The effect of self-selected music on endurance running capacity and performance in a mentally fatigued state

Nicholas Lam, Harry Middleton, Shaun Phillips

Research output: Contribution to journalArticlepeer-review

Abstract

We investigated the effects of listening to self-selected music on intermittent running capacity (study 1) and 5 km time-trial (TT) performance (study 2) in a mentally fatigued state. In study 1, nine physically active males performed a 30-minute incongruent Stroop test (IST) followed by the Yo-Yo intermittent recovery test level 1 (YYIRT1) with (MF+MUSIC) and without (MFONLY) music. They also completed a baseline trial (BL). Study 2 repeated these trials with nine recreational runners. Mental fatigue (MF) showed large increases following IST in both studies (dunb = 1.44 – 2.0). Intermittent running capacity was moderately greater in MF+MUSIC (564 ± 127 m; dunb = 0.52) and BL (551 ± 106 m; dunb = 0.51) vs. MFONLY (496 ± 112 m). Time-trial performance showed small improvements in MF+MUSIC (23.1 ± 2.4 min; dunb = 0.28) and BL (23.4 ± 3.5 min; dunb = 0.20) vs. MFONLY (24.1 ± 3.2 min). Differences in ratings of perceived exertion between trials were trivial to small in both studies (dunb = 0-0.47). Listening to self-selected music in a mentally fatigued state negates the negative impact of MF on endurance running capacity and performance, potentially due to altered perception of effort when listening to music.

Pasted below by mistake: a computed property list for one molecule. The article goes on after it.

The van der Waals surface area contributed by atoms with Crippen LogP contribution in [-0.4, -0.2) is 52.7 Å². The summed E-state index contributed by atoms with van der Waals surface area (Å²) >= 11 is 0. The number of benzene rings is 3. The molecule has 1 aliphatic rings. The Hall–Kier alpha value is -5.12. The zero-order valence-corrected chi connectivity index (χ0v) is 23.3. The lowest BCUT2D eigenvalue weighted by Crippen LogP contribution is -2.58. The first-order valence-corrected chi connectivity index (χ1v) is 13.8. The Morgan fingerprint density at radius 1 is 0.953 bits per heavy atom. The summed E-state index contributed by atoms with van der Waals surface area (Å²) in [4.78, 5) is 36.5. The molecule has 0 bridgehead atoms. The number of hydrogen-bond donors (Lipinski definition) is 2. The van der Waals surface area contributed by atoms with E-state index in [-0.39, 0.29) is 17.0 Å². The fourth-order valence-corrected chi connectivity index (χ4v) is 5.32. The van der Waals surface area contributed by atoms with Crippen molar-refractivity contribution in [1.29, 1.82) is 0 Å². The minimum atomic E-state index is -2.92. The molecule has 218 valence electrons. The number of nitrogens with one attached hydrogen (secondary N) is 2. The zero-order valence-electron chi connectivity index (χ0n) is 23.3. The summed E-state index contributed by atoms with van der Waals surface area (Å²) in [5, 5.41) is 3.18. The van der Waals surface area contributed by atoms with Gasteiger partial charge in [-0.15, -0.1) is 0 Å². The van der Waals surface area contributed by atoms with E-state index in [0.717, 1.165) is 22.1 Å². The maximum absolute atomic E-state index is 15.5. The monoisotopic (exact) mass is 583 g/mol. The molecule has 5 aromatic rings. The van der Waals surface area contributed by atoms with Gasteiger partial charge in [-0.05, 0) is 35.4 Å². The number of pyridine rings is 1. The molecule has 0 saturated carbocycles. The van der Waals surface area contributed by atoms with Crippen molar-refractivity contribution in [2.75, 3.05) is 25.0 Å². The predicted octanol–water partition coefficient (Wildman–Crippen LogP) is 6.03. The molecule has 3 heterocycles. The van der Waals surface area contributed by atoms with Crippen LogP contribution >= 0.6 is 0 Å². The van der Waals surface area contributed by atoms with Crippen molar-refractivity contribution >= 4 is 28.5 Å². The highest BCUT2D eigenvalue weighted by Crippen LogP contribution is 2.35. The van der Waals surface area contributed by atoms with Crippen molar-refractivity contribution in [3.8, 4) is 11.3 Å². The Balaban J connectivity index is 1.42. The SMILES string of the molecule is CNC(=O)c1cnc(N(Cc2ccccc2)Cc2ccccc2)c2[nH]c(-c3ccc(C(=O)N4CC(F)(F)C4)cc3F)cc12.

Original languageEnglish
JournalJournal of Human Sport and Exercise
Early online date9 Mar 2021
DOIs
Publication statusE-pub ahead of print - 9 Mar 2021

Keywords

  • cognitive load
  • mental fatigue
  • running performance
  • running capacity
  • mental exertion
  • perceived exertion
  • sports performance

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